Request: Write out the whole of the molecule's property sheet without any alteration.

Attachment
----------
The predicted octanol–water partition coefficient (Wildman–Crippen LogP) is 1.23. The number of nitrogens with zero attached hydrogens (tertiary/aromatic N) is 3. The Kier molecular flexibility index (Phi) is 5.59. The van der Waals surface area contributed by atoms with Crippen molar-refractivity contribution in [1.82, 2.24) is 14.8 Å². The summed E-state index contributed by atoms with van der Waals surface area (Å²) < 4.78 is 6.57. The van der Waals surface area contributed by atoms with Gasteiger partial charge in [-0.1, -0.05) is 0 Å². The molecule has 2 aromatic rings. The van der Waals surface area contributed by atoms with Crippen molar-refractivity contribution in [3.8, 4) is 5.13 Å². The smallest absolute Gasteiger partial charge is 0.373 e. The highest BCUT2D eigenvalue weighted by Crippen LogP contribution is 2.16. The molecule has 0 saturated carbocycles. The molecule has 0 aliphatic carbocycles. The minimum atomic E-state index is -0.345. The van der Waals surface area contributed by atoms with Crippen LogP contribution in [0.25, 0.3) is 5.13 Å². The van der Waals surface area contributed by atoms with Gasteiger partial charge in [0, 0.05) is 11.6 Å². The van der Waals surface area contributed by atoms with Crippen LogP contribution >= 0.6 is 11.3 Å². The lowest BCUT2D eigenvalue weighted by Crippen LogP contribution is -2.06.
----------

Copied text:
The predicted octanol–water partition coefficient (Wildman–Crippen LogP) is 1.23. The number of nitrogens with zero attached hydrogens (tertiary/aromatic N) is 3. The Kier molecular flexibility index (Phi) is 5.59. The van der Waals surface area contributed by atoms with Crippen molar-refractivity contribution in [1.82, 2.24) is 14.8 Å². The summed E-state index contributed by atoms with van der Waals surface area (Å²) < 4.78 is 6.57. The van der Waals surface area contributed by atoms with Gasteiger partial charge in [-0.1, -0.05) is 0 Å². The molecule has 2 aromatic rings. The van der Waals surface area contributed by atoms with Crippen molar-refractivity contribution in [3.8, 4) is 5.13 Å². The smallest absolute Gasteiger partial charge is 0.373 e. The highest BCUT2D eigenvalue weighted by Crippen LogP contribution is 2.16. The molecule has 0 saturated carbocycles. The molecule has 0 aliphatic carbocycles. The minimum atomic E-state index is -0.345. The van der Waals surface area contributed by atoms with Crippen LogP contribution in [0.25, 0.3) is 5.13 Å². The van der Waals surface area contributed by atoms with Gasteiger partial charge in [0, 0.05) is 11.6 Å². The van der Waals surface area contributed by atoms with Crippen LogP contribution >= 0.6 is 11.3 Å². The lowest BCUT2D eigenvalue weighted by Crippen LogP contribution is -2.06.